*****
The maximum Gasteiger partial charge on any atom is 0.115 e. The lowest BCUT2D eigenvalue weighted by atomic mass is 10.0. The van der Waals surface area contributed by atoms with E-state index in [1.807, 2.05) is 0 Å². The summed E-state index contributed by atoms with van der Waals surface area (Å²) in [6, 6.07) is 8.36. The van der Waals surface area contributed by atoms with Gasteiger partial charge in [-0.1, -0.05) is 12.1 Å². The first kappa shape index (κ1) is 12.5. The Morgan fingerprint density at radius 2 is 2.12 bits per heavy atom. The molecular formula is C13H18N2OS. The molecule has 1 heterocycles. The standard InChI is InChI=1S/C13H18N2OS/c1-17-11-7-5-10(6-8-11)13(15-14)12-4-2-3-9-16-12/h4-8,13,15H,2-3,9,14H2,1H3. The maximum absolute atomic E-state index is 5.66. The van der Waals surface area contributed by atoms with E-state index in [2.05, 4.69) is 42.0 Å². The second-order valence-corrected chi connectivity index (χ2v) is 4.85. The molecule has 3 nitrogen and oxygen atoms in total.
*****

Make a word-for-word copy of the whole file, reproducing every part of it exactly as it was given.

The maximum Gasteiger partial charge on any atom is 0.115 e. The lowest BCUT2D eigenvalue weighted by atomic mass is 10.0. The van der Waals surface area contributed by atoms with E-state index in [1.807, 2.05) is 0 Å². The summed E-state index contributed by atoms with van der Waals surface area (Å²) in [6, 6.07) is 8.36. The van der Waals surface area contributed by atoms with Gasteiger partial charge in [-0.1, -0.05) is 12.1 Å². The first kappa shape index (κ1) is 12.5. The Morgan fingerprint density at radius 2 is 2.12 bits per heavy atom. The molecular formula is C13H18N2OS. The molecule has 1 heterocycles. The standard InChI is InChI=1S/C13H18N2OS/c1-17-11-7-5-10(6-8-11)13(15-14)12-4-2-3-9-16-12/h4-8,13,15H,2-3,9,14H2,1H3. The maximum absolute atomic E-state index is 5.66. The van der Waals surface area contributed by atoms with E-state index in [2.05, 4.69) is 42.0 Å². The second-order valence-corrected chi connectivity index (χ2v) is 4.85. The molecule has 3 nitrogen and oxygen atoms in total.